Saturday, February 11, 2012

The blog as a platform for conversation

There are three ways in which a person can speak in today's Internet into the public domain: to write on twitter (140 bytes), to write a comment on a blog (~ 1000 bytes) or to write a blog post (~ 5000 bytes). The appetite of each person varies, reflecting a combination of having something to say and having the discipline of carefully constructing sentences and paragraphs. Each of these three choices comes with a different set of human factors which shapes who participates and how much.

This blog started out in end-2005, and quickly built up thousands of readers. It branched out from a single-author blog to having many people writing. There is a certain kind of person who reads this blog, where 20% of the words have three or more syllables, and hence there is a natural opportunity for intra-group conversation between us. But for a long time, there was relatively little going on by way of discussion on the blog through comments.

At first, comments were unmoderated, which is nice in that writing a comment gives instant gratification to the author of the comment. Google Blogger does not block spam in blog comments on the scale that Gmail does, and I was forced to shifted to moderated comments. This introduced an inevitable delay between writing a comment and seeing it come up on the page. The threshold readership required for significant discussion was further pushed up once comments were moderated. So one had to sit back and wait for readership to further build up before interaction-through-the-blog took off.

On the other side, Blogger recently released a nice new feature: the ability to pointedly respond to a comment with a comment. I think this has helped increase the attraction of comments.

In recent days, I've seen a significant increase in comment traffic. Here are a few recent posts, with the number of comments in brackets: Diluting the role of the IIT JEE (17), Girish Sant (10), The first PISA results for India: The end of the beginning (16), Uncomfortable times in real estate in store? (16), The rupee: Frequently asked questions (21), Taxing investors to pay NGOs (12), Residential water heating and the rise of the gas-fired economy (15), Envisioning future scenarios for India and China (13), Can we get back to track on corruption now? (12). Prior to 2011, there was seldom a post with over 10 comments. So it looks like we have crossed some threshold on participation which is leading to liquidity in comments.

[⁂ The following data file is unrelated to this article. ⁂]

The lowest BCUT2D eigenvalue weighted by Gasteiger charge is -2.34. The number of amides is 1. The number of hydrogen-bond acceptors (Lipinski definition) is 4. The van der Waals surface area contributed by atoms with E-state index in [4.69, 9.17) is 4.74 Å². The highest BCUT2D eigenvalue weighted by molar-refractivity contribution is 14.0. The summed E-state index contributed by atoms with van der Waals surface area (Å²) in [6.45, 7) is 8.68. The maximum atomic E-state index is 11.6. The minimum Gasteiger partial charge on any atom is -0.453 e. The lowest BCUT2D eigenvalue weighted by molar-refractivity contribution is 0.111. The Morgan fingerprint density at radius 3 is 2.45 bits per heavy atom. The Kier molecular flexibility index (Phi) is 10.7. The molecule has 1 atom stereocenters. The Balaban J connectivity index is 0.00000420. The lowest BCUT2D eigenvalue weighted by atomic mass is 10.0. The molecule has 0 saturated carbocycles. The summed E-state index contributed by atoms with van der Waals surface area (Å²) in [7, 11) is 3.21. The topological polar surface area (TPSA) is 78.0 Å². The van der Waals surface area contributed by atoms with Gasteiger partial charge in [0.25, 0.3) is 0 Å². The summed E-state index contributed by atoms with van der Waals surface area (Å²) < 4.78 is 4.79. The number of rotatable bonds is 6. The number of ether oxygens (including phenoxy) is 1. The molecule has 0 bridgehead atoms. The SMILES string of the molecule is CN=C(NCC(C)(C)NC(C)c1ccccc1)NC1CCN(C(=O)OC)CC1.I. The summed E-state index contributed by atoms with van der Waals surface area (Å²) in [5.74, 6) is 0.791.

Some interactions have been particularly noteworthy. At Diluting the role of the IIT JEE, AVI said "please give some references to support your assertion". I replied about my (lack of) verifiable evidence, and then Murli responded with verifiable evidence. This was blog-based interaction at its best.

Similarly, it was a comment by Anonymous (on an unrelated post) which got me going on the recent OECD PISA results. This led to posts by Lant Pritchett, Jeff Hammer, and me (link, link). This was blog-based interaction at its best (though it did start with an awkwardness, a comment on an unrelated post).

3 comments:

  1. nice to know about the increase in interactivity level.. blogs like this should not die..

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  2. Writing a blog is a great way to converse, indeed. I also follow you on Twitter - that way I do not miss your posts. I have your blog's RSS feed in my Google Reader, however, I am more likely to check Twitter, esp when I am on the move (using mobile). What do you think about Facebook 'Subscribe' (we follow you on facebook) option to increase the interactivity?

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  3. After a gap of 6 months, i again found out your blog, i just forgot the name, but this is the miracle of internet you just find out blogs and i like to reads blogs so much, most of my time on internet is invested in blog reading, bcoz these provides us with concise information so that we can be updated.. thankss for your blog

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Please note: Comments are moderated; I will delete comments that misbehave. The rules are as follows. Only civilised conversation is permitted on this blog. Criticising me is perfectly okay; uncivilised language is not. I delete any comment which is spam, has personal attacks against anyone, or uses foul language.